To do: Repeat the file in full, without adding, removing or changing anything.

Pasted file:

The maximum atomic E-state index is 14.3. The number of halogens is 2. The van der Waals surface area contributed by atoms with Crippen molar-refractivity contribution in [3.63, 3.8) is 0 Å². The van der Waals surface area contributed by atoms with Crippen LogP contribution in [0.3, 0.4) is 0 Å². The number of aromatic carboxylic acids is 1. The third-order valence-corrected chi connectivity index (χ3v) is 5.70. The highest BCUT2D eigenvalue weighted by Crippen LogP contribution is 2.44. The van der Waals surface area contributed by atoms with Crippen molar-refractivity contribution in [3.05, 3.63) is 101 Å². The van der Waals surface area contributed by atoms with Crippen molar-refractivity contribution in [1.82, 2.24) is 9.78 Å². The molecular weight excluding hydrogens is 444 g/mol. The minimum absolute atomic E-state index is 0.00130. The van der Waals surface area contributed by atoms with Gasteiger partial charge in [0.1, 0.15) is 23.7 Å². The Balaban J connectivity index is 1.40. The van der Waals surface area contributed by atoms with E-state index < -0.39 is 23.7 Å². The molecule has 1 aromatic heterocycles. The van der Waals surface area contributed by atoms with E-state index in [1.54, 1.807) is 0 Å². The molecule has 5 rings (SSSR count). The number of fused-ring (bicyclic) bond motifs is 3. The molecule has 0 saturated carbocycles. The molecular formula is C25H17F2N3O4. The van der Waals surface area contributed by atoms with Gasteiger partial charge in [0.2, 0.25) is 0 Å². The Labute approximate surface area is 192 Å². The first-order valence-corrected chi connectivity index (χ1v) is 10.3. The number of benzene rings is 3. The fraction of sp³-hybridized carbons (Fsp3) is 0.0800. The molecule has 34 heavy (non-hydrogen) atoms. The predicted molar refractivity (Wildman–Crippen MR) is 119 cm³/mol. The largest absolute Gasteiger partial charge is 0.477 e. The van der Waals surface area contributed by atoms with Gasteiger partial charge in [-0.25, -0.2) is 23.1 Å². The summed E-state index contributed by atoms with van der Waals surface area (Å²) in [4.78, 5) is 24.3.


The maximum atomic E-state index is 14.3. The number of halogens is 2. The van der Waals surface area contributed by atoms with Crippen molar-refractivity contribution in [3.63, 3.8) is 0 Å². The van der Waals surface area contributed by atoms with Crippen LogP contribution in [0.3, 0.4) is 0 Å². The number of aromatic carboxylic acids is 1. The third-order valence-corrected chi connectivity index (χ3v) is 5.70. The highest BCUT2D eigenvalue weighted by Crippen LogP contribution is 2.44. The van der Waals surface area contributed by atoms with Crippen molar-refractivity contribution in [3.05, 3.63) is 101 Å². The van der Waals surface area contributed by atoms with Crippen molar-refractivity contribution in [1.82, 2.24) is 9.78 Å². The molecular weight excluding hydrogens is 444 g/mol. The minimum absolute atomic E-state index is 0.00130. The van der Waals surface area contributed by atoms with Gasteiger partial charge in [0.1, 0.15) is 23.7 Å². The Balaban J connectivity index is 1.40. The van der Waals surface area contributed by atoms with E-state index < -0.39 is 23.7 Å². The molecule has 1 aromatic heterocycles. The van der Waals surface area contributed by atoms with E-state index in [1.54, 1.807) is 0 Å². The molecule has 5 rings (SSSR count). The number of fused-ring (bicyclic) bond motifs is 3. The molecule has 0 saturated carbocycles. The molecular formula is C25H17F2N3O4. The van der Waals surface area contributed by atoms with Gasteiger partial charge in [0.2, 0.25) is 0 Å². The Labute approximate surface area is 192 Å². The first-order valence-corrected chi connectivity index (χ1v) is 10.3. The number of benzene rings is 3. The fraction of sp³-hybridized carbons (Fsp3) is 0.0800. The molecule has 34 heavy (non-hydrogen) atoms. The predicted molar refractivity (Wildman–Crippen MR) is 119 cm³/mol. The largest absolute Gasteiger partial charge is 0.477 e. The van der Waals surface area contributed by atoms with Gasteiger partial charge in [-0.25, -0.2) is 23.1 Å². The summed E-state index contributed by atoms with van der Waals surface area (Å²) in [4.78, 5) is 24.3.